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Top-Shelf Tip No. 179:

"Talent wins games, but teamwork and intelligence win championships."

Michael Jordan

Drive Employee Retention With The Right Training

One role that is the responsibility of every manager is that of employee training. Whether you are an official trainer or simply in a leadership position, training is important for driving consistency of performance among your team members. It's also valuable in ensuring higher levels of employee retention.

In this issue of Promotional Consultant Today, we reveal these important tips for being a better trainer, from Heather Huhman, the founder and president of Come Recommended, a content marketing agency.

1. Set the tone. Successful employee training starts from day one. A workplace environment with a positive focus on learning will not only give employees the confidence to learn in their new position, but will also allow them to seek out ways to grow throughout their time on staff. Foster continued learning through a company-wide interest expressed at all levels and provide access to training resources and materials.

2. Train on the company mission, vision and values. Your workers need to be provided with the proper training for their position and for success within the company. Focus training efforts on building an understanding of the company mission, organizational culture, values and goals. Through this specific training, employees will garner a greater understanding, interest and respect for company culture, allowing them to better utilize it on a day-to-day basis.

3. Cross-train for mobility. Focus on cross-training to transform your employees into even greater assets. This will give your employees a chance to grow their skill sets, participate in a wider array of job functions, and foster greater personal growth. Cross-trained employees can move seamlessly throughout your company as they assist where they're needed.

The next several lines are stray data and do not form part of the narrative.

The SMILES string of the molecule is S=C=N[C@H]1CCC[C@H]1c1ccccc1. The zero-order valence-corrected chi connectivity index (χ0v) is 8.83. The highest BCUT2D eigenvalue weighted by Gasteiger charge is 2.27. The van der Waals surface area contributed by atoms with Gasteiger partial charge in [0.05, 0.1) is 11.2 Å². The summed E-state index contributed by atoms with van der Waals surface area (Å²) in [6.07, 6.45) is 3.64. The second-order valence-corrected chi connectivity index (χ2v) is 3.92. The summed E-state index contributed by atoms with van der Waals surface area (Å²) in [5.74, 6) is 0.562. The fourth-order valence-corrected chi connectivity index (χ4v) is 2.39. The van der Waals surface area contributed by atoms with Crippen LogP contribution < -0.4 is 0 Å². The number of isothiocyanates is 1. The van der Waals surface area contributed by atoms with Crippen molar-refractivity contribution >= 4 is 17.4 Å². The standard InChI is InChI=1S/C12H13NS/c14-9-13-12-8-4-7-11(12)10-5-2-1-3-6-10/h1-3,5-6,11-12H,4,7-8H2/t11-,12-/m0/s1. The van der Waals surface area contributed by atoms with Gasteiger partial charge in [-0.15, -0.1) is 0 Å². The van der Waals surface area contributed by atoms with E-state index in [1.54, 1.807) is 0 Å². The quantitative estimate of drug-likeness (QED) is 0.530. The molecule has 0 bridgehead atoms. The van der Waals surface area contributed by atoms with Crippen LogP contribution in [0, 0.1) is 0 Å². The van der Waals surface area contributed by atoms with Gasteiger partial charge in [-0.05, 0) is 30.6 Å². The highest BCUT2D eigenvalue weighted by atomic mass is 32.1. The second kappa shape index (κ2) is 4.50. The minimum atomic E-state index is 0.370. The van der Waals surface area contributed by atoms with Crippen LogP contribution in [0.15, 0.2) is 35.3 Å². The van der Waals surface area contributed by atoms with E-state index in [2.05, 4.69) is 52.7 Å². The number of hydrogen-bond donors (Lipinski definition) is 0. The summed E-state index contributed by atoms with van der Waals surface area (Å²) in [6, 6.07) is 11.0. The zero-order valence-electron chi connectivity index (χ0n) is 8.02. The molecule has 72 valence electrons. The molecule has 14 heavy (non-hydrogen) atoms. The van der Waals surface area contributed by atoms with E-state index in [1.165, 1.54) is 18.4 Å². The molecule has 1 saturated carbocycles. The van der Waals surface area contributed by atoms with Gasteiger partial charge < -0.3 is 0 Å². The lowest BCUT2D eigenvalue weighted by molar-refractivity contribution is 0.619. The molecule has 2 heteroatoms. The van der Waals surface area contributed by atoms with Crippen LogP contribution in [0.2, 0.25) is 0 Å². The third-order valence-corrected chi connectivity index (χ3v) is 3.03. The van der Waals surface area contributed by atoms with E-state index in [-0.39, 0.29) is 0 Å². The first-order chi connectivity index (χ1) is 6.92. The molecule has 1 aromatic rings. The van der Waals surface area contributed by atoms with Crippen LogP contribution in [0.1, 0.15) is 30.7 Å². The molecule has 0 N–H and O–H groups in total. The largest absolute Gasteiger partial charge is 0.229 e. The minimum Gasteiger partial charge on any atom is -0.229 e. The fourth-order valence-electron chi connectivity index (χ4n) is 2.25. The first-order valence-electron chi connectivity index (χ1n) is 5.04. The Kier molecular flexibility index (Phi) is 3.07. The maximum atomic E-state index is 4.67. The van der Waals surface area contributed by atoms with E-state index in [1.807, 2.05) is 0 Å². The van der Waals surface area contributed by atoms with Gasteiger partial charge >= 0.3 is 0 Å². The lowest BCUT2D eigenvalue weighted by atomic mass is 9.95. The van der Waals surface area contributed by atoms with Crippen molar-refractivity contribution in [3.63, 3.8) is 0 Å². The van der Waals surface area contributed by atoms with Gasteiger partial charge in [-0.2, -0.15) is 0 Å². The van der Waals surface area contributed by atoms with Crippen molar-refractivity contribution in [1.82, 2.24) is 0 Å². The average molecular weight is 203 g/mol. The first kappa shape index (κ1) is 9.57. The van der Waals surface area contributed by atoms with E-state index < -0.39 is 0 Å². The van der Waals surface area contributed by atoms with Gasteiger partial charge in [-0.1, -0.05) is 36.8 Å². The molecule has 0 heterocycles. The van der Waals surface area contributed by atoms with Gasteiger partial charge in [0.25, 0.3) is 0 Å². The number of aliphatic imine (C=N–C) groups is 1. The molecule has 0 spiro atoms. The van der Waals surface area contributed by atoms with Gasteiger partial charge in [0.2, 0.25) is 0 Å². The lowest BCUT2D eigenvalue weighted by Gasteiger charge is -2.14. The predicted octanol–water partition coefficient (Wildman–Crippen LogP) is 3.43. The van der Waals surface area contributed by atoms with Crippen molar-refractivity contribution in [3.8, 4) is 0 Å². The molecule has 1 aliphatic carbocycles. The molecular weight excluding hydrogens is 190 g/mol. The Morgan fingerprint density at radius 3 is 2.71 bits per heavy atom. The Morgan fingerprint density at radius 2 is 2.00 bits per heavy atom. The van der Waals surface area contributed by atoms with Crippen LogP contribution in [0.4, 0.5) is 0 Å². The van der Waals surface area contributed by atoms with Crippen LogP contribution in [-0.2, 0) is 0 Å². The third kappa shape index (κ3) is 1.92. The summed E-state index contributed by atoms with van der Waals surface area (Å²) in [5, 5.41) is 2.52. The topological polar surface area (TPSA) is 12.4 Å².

4. Utilize mentors for continued training. Regardless of tenure, all employees can benefit from a mentor. Some of the best learning experiences happen through acquiring guidance and knowledge from someone with more experience. Whether they're partaking in the onboarding process or they've been with you for five years, pairing your employees with a more experienced employee can provide them with guidance and an opportunity to learn. Consider creating a company-wide initiative for mentoring, which takes place both inside and outside of the office.

5. Set goals for company-wide success. Better company-wide training comes from more effective goal setting, beyond just reading a training packet and filling out a questionnaire. Set individual training goals for each employee, as well was departmental goals, and even company-wide goals for training. Also, measure your progress to understand what's working and what isn't.

6. Develop a system of recognition. While training may be mandatory, it's still important to show your employees you care about their growth. Developing a system of recognition will provide your employees with a unique incentive for learning. Set a standard for the way you reward employees throughout their training processes. Consider making these rewards as unique as your company—they might even be of monetary value.

With a focus on training for retention, your employees will be more likely to extend their tenure and you'll benefit from a more versatile workforce.

Source: Heather R. Huhman is a career expert, experienced hiring manager, and founder and president of Come Recommended, a content marketing and digital PR consultancy for job search and human resources technologies.

Compiled by Cassandra Johnson